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AI in design: is your creative team obsolete?

Ana Perez

Artificial intelligence is here to stay – from asking Siri to play your favourite song to unlocking your iPhone with Face ID, we interact with AI every day in a way that, 20 years ago, would have seemed like something out of a sci-fi movie. What does this mean for your creative team?


AI tries its hand at art

AI is constantly developing, and as it develops, it branches out into new fields as engineers find more and more ways to apply it to different areas. Recent progress has made it more viable for creative purposes, especially visual arts.

These recent advancements have made it possible to create AI that can generate logos, HTML code, colour palettes and even photo-realistic images with surprising accuracy. Even though there are serious applications for this tech, you may have seen the popular memes created using DALL-E, or YouTube creators jokingly reading stories written by


Why use AI in your design workflow?

AI can generate striking artwork that’s perfect to kindle inspiration – see for example the pictures below. They are great pieces that can serve as your first concept stage, and may give you ideas that may not have occurred to you when considering the prompt.

This was generated in mere seconds at the click of a button – AI is quick and efficient, perfect for cutting time and costs. And this efficiency doesn’t end there, because AI can easily do tasks that are annoying and time-consuming for a human to do, like enhancing the resolution of photographs or removing backgrounds.

A perfect example of this is Adobe Sensei, the AI working within the Adobe Experience Platform and many apps in the Creative Cloud suite. It learns to automate repetitive tasks, adjusts image size automatically to fit your parameters and directly converts words on photos to text on file.

Adobe Sensei workspace

AI is also good at randomising pre-existing patterns and colours to create a huge number of unique combinations – more than would be feasible by humans. Take for example the Nutella Unica campaign, which saw seven million unique jar designs hit Italian store shelves to the delight of collectors across the country.


Is AI the future of design?

First of all, if you are worried about whether designers will be replaced by computers, the answer is a resounding no. Don’t underestimate the talent present in your creative team: the expertise and flair of a human designer is not easily replaced by a computer. Let’s explore some of the reasons why:

AI can only draft from a pre-existing pool of art, limiting what it can achieve and eliminating true creativity from the process. Simply put: without human input, AI is entirely useless. How could an AI generate artwork in the style of Van Gogh or Cézanne if these artists hadn’t painted their original works in the first place?

In the same vein, AI doesn’t understand cultural references – in fact, it lacks any depth of understanding or nuance. This means an AI cannot truly understand your brand’s personality or create clever marketing strategies. Because of this, even the latest AI models are unreliable and often ineffective when working outside their training database with real-world input, a 2020 article at MIT Technology Review explains.

And this takes us to our final point: AI is cheap and fast, but its output is not high-quality or unique. Many AI products are aimed at people with no design experience, like Uizard, which openly advertises that there is “no need to be a designer” to use it. This might acceptable when you want to put together a quick draft for an early internal concept stage, but would you really leave your final product to someone without professional skills?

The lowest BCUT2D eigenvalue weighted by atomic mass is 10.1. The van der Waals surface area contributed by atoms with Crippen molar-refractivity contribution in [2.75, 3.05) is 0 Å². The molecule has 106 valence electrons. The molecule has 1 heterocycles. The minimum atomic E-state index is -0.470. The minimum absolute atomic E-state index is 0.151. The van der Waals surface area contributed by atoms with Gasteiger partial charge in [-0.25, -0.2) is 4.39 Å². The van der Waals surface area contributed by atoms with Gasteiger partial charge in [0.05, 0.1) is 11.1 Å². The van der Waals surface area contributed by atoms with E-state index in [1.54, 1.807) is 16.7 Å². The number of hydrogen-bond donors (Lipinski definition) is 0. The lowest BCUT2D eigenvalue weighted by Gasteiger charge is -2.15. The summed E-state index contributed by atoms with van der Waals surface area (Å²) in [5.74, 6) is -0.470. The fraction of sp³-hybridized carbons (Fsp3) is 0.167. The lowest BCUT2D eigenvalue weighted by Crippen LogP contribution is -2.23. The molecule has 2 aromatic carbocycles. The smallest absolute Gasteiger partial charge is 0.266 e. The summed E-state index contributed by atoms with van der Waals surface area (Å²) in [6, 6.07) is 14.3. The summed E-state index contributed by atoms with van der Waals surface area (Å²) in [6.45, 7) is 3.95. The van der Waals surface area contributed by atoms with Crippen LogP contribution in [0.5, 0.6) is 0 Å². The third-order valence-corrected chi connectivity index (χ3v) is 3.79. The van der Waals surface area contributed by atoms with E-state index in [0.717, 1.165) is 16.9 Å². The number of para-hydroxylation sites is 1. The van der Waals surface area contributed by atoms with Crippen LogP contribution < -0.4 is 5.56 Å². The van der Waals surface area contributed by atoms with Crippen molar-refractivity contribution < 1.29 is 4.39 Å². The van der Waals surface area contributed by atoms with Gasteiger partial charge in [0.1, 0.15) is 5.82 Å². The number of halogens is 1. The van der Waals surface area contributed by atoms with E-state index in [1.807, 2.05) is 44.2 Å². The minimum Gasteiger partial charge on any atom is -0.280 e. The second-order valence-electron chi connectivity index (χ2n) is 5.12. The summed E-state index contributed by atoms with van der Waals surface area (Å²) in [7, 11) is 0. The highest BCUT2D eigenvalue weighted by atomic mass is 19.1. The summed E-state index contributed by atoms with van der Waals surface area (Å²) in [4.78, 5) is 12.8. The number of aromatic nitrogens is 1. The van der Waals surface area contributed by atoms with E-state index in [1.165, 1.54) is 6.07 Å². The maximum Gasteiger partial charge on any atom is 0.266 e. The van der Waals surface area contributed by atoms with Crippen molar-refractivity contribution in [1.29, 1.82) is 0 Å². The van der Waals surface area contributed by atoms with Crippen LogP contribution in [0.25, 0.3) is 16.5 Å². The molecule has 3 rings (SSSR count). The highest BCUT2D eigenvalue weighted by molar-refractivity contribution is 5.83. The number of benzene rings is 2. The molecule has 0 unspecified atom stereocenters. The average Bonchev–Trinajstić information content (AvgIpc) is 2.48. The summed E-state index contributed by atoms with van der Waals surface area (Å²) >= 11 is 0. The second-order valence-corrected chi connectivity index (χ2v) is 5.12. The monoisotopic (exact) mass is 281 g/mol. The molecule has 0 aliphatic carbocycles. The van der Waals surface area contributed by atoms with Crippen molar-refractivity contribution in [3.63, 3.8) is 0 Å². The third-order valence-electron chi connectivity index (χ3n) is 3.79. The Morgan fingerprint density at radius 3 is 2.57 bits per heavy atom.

What about copyright?

When it comes to copyright, AI is on shaky ground. Does a piece of artwork created by AI belong to the engineer who created the bot, the person who input the prompt, or the people whose artwork is being used in the AI’s training database? Is a piece of work that has not been directly created by a human even copyrightable?

The UK’s robust copyright laws do protect works created with the help of AI. However, this isn’t the same in other countries, and the companies behind many AI generators claim authorship over any products created through them in their terms of service.

The truth is that the legal waters when it comes to the authorship of AI-generated content are murky. Many experts agree that this will inevitably lead to litigation, and we can expect tighter regulations to trickle down into law once these pioneers of AI art set a precedent by fighting it out in the courts. Do you really want your business to find itself involved in these legal battles?

Until that happens, in reality, there’s little to stop someone else from being able to use your AI-generated artwork and rip off your brand. Also, there’s nothing stopping the AI from creating extremely similar output for someone else – something that doesn’t really happen with human creatives, even if they are working from similar requests.


Final thoughts

We think AI does have its purpose in the creative process: it is a fun and interesting experiment in tech and can be useful when used as inspiration or to automate tedious processes. However, it’s not appropriate to use it professionally when creating something that needs to be an original design.

We have a wide range of solutions available to support your team to do their best work that surpasses that of AI – from the latest iPad with Apple Pencil capabilities, Wacom Cintiq and EIZO monitors to Adobe Illustrator and other solutions for creatives.

We’re here for all your creative tech needs. Call 03332 409 321, email or pop your details in the form below.

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